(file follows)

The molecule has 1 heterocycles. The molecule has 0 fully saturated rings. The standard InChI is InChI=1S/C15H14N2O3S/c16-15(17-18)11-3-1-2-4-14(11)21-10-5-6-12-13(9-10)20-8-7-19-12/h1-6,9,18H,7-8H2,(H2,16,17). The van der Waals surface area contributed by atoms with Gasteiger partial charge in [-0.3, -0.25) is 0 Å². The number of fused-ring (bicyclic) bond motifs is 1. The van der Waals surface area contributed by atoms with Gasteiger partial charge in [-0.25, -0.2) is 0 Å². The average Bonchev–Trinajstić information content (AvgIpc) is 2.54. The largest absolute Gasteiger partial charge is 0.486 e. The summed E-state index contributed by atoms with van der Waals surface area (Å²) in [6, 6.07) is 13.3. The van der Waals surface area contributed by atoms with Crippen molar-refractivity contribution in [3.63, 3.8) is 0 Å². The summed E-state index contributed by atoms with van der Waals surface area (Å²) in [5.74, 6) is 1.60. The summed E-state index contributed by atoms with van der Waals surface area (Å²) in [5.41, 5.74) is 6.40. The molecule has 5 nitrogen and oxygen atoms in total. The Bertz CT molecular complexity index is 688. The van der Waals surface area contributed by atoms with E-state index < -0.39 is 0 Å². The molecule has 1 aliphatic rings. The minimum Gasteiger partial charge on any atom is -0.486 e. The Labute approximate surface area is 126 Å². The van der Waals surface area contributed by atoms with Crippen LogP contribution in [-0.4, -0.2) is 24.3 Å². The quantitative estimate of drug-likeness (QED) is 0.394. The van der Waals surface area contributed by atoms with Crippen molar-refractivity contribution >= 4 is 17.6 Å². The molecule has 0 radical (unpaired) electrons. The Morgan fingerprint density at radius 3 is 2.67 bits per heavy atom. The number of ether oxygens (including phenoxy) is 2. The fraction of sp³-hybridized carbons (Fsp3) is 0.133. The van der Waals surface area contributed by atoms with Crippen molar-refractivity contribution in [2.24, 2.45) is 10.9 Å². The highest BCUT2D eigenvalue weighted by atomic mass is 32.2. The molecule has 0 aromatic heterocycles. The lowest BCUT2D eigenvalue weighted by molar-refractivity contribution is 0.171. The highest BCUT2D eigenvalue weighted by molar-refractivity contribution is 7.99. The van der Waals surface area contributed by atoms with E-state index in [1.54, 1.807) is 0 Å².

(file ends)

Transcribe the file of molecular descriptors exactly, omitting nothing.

The molecule has 1 heterocycles. The molecule has 0 fully saturated rings. The standard InChI is InChI=1S/C15H14N2O3S/c16-15(17-18)11-3-1-2-4-14(11)21-10-5-6-12-13(9-10)20-8-7-19-12/h1-6,9,18H,7-8H2,(H2,16,17). The van der Waals surface area contributed by atoms with Gasteiger partial charge in [-0.3, -0.25) is 0 Å². The number of fused-ring (bicyclic) bond motifs is 1. The van der Waals surface area contributed by atoms with Gasteiger partial charge in [-0.25, -0.2) is 0 Å². The average Bonchev–Trinajstić information content (AvgIpc) is 2.54. The largest absolute Gasteiger partial charge is 0.486 e. The summed E-state index contributed by atoms with van der Waals surface area (Å²) in [6, 6.07) is 13.3. The van der Waals surface area contributed by atoms with Crippen molar-refractivity contribution in [3.63, 3.8) is 0 Å². The summed E-state index contributed by atoms with van der Waals surface area (Å²) in [5.74, 6) is 1.60. The summed E-state index contributed by atoms with van der Waals surface area (Å²) in [5.41, 5.74) is 6.40. The molecule has 5 nitrogen and oxygen atoms in total. The Bertz CT molecular complexity index is 688. The van der Waals surface area contributed by atoms with E-state index < -0.39 is 0 Å². The molecule has 1 aliphatic rings. The minimum Gasteiger partial charge on any atom is -0.486 e. The Labute approximate surface area is 126 Å². The van der Waals surface area contributed by atoms with Crippen LogP contribution in [-0.4, -0.2) is 24.3 Å². The quantitative estimate of drug-likeness (QED) is 0.394. The van der Waals surface area contributed by atoms with Crippen molar-refractivity contribution >= 4 is 17.6 Å². The molecule has 0 radical (unpaired) electrons. The Morgan fingerprint density at radius 3 is 2.67 bits per heavy atom. The number of ether oxygens (including phenoxy) is 2. The fraction of sp³-hybridized carbons (Fsp3) is 0.133. The van der Waals surface area contributed by atoms with Crippen molar-refractivity contribution in [2.24, 2.45) is 10.9 Å². The highest BCUT2D eigenvalue weighted by atomic mass is 32.2. The molecule has 0 aromatic heterocycles. The lowest BCUT2D eigenvalue weighted by molar-refractivity contribution is 0.171. The highest BCUT2D eigenvalue weighted by molar-refractivity contribution is 7.99. The van der Waals surface area contributed by atoms with E-state index in [1.54, 1.807) is 0 Å².